there was an awful scream and I was up. There was pap looking
wild, and skipping around
every which way and yelling about snakes.
He said they was crawling up his legs; and then he would give a jump and
scream, and say one had bit him on the cheek - but I couldn't see no
He started and run round
and round the cabin, hollering "Take him off! take him off! he's biting me on
the neck!" I never seen a man look so wild in the eyes.
Pretty soon he
was all fagged out, and fell down panting; then he rolled over and over
wonderful fast, kicking things every which way, and striking and grabbing at
the air with his hands, and screaming and saying there was devils a-hold of
him. He wore out by and by, and laid still a while, moaning.
laid stiller, and didn't make a sound. I could
hear the owls and the wolves away
off in the woods, and it seemed
terrible still. He was laying over by the
By and by he raised
up part way and listened, with his head to one side.
He says, very low:
"Tramp -- tramp -- tramp; that's the dead; tramp -- tramp -- tramp; they're
coming after me; but I won't go. Oh, they're here! don't
touch me -- don't! hands off --
they're cold; let go. Oh, let a poor
Then he went down on
all fours and crawled off, begging them to let him alone, and he rolled himself
up in his blanket and wallowed in under the old pine table, still a-begging;
and then he went to crying. I could hear him through the blanket.
By and by he rolled out and jumped up on his feet looking wild, and he
sees me and went for me. He chased me round and round the place with a
clasp-knife, calling me the Angel of
Death, and saying he would kill me, and then I couldn't come for him no more.
I begged, and told him I was only Huck; but he laughed such a screechy
laugh, and roared and cussed, and kept on chasing me up.
Once when I
turned short and dodged under his arm he made a grab and got me by the jacket
between my shoulders, and I thought I was gone; but I slid out of the jacket
quick as lightening, and saved myself.
Pretty soon he was all tired out, and dropped down with his back
against the door, and said he would rest a minute and then kill me. He put his
knife under him, and said he would
sleep and get strong, and
then he would see who was who.
back to stacks
This web site is not a commercial web site and
is presented for educational purposes only.
This website defines a
new perspective with which to engage reality to which its author adheres. The
author feels that the falsification of reality outside personal experience has
created a populace unable to discern propaganda from reality and that this has
been done purposefully by an international corporate cartel through their
agents who wish to foist a corrupt version of reality on the human race.
Religious intolerance occurs when any group refuses to tolerate religious
practices, religious beliefs or persons due to their religious ideology. This
web site marks the founding of a system of philosophy named The Truth of the
Way of Life - a rational gnostic mystery religion based on reason which
requires no leap of faith, accepts no tithes, has no supreme leader, no church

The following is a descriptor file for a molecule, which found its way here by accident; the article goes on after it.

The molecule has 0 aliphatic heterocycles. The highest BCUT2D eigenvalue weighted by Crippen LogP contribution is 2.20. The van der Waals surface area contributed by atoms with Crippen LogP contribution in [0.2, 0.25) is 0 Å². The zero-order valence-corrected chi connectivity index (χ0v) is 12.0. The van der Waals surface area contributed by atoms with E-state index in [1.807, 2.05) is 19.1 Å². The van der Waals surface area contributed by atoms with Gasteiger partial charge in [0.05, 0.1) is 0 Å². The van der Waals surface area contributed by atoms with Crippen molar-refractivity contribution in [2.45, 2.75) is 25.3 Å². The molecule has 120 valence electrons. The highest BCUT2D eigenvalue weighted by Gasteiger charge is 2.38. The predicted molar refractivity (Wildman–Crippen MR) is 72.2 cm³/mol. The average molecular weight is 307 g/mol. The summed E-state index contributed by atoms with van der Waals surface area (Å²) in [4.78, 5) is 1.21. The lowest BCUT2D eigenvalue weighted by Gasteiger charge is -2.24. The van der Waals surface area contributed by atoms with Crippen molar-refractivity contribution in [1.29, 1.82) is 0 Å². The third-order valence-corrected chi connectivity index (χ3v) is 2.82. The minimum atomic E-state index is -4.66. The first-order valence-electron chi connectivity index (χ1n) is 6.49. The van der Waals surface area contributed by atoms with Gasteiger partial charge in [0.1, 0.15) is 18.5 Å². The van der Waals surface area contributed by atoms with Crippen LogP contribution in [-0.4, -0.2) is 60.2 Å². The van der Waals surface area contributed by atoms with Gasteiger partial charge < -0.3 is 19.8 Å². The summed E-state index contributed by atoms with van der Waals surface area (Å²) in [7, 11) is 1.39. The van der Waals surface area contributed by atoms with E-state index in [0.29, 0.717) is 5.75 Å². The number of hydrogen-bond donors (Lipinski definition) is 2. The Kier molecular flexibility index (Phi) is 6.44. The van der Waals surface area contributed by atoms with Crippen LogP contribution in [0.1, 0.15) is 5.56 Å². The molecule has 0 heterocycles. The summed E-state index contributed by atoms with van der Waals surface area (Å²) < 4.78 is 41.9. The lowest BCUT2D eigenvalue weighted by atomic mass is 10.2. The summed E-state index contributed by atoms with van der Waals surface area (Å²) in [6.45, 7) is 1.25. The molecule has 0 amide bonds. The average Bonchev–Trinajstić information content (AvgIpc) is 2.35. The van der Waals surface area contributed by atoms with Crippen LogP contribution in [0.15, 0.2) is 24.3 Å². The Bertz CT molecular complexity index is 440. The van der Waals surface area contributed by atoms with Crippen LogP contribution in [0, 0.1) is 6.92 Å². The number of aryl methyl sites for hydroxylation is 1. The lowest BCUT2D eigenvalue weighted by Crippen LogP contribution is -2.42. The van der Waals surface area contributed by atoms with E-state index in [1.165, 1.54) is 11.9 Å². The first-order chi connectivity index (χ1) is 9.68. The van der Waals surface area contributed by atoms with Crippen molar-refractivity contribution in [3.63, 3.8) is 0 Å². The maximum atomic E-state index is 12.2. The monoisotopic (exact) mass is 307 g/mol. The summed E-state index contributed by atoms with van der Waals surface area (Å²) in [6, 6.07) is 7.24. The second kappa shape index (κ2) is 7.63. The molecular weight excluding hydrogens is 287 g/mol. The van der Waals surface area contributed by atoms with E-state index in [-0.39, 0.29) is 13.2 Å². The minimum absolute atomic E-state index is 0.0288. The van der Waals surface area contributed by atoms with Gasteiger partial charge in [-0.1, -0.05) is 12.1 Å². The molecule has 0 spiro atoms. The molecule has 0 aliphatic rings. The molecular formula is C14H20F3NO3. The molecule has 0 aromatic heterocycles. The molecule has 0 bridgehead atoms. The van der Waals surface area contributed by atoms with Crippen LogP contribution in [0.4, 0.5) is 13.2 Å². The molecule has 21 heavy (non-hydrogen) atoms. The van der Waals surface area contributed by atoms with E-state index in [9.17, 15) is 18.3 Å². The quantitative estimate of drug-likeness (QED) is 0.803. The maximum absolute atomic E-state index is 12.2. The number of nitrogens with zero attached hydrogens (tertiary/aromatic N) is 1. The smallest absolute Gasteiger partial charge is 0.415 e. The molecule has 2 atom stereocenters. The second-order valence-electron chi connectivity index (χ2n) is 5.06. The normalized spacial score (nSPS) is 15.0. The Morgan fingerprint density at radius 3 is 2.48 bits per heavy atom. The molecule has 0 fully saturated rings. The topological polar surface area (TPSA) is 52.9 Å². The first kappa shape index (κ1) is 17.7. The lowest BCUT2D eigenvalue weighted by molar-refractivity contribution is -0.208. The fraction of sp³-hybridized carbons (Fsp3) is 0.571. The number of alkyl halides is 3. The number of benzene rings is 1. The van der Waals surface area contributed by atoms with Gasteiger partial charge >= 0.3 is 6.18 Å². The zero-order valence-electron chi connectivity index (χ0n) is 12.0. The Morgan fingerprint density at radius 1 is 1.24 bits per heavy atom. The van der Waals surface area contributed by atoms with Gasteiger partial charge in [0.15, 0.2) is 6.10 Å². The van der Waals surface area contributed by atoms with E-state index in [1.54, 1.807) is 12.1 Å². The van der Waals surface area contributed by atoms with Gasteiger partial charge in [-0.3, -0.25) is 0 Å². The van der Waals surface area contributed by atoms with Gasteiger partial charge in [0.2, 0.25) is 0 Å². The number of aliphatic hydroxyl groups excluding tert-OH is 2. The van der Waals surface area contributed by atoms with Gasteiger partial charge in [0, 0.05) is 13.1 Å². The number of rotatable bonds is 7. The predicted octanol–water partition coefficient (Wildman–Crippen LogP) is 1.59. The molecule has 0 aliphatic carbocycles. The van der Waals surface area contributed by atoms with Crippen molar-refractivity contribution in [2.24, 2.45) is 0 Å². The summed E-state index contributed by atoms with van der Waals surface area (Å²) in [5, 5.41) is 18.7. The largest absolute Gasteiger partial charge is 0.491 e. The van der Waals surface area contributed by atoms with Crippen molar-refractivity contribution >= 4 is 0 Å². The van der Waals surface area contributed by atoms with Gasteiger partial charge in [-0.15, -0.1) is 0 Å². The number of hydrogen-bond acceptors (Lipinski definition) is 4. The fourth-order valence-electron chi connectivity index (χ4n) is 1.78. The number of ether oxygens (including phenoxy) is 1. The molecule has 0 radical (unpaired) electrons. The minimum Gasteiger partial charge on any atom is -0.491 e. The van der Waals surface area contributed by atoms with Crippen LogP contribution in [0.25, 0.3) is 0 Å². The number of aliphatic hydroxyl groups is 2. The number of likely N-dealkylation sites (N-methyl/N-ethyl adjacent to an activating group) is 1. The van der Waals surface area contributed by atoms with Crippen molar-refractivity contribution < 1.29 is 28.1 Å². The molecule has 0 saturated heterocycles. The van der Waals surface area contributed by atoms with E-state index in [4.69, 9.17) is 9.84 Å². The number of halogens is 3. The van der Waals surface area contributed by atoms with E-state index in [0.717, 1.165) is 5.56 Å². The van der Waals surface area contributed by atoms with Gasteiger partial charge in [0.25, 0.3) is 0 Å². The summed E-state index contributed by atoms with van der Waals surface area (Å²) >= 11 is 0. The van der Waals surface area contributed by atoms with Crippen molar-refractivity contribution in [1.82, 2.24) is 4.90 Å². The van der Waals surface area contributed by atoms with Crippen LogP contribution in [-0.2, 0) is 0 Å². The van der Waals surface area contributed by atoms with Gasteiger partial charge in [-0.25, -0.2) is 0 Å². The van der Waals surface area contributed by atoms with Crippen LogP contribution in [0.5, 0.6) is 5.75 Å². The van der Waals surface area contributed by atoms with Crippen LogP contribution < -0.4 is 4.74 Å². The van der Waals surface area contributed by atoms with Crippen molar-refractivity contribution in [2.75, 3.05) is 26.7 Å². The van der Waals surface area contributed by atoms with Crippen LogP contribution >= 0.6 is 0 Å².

buildings and in which each and every individual is encouraged to develop a
personal relation with the Creator and Sustainer through the pursuit of the
knowledge of reality in the hope of curing the spiritual corruption that has
enveloped the human spirit. The tenets of The Truth of the Way of Life are
spelled out in detail on this web site by the author. Violent acts against
individuals due to their religious beliefs in America is considered a "hate
This web site in no way condones violence. To the contrary the
intent here is to reduce the violence that is already occurring due to the
international corporate cartels desire to control the human race. The
international corporate cartel already controls the world central banking system,
corporate media worldwide, the global industrial military entertainment complex
and is responsible for the collapse of morals, the elevation of self-centered
behavior and the destruction of global ecosystems. Civilization is based on
cooperation. Cooperation does not occur at the point of a gun.
social mores and values have declined precipitously over the last century as
the corrupt international cartel has garnered more and more power. This power
rests in the ability to deceive the populace in general through corporate media
by pressing emotional buttons which have been preprogrammed into the population
through prior corporate media psychological operations. The results have been
the destruction of the family and the destruction of social structures that do
not adhere to the corrupt international elites vision of a perfect world.
Through distraction and coercion the direction of thought of the bulk of the
population has been directed toward solutions proposed by the corrupt
international elite that further consolidates their power and which further
All views and opinions presented on this web site are
the views and opinions of individual human men and women that, through their
writings, showed the capacity for intelligent, reasonable, rational, insightful
and unpopular thought. All factual information presented on this web site is
believed to be true and accurate and is presented as originally presented in
print media which may or may not have originally presented the facts
truthfully. Opinion and thoughts have been adapted, edited, corrected,
redacted, combined, added to, re-edited and re-corrected as nearly all opinion
and thought has been throughout time but has been done so in the spirit of the
original writer with the intent of making his or her thoughts and opinions
clearer and relevant to the reader in the present time.
Fair Use Notice
This site may contain copyrighted material the use of which has
not always been specifically authorized by the copyright owner. We are making
such material available in our efforts to advance understanding of criminal
justice, human rights, political, economic, democratic,
scientific, and social justice
issues, etc. We believe this constitutes a 'fair use' of any such copyrighted
material as provided for in section 107 of the US Copyright Law. In accordance
with Title 17 U.S.C. Section 107, the material on this site is distributed
without profit to those who have expressed a prior interest in receiving the
included information for research and educational purposes. For more
information see: www.law.cornell.edu/uscode/17/107.shtml. If you wish to use
copyrighted material from this site for purposes of your own that go beyond
'fair use', you must obtain permission from the copyright owner.
© Lawrence Turner
All Rights Reserved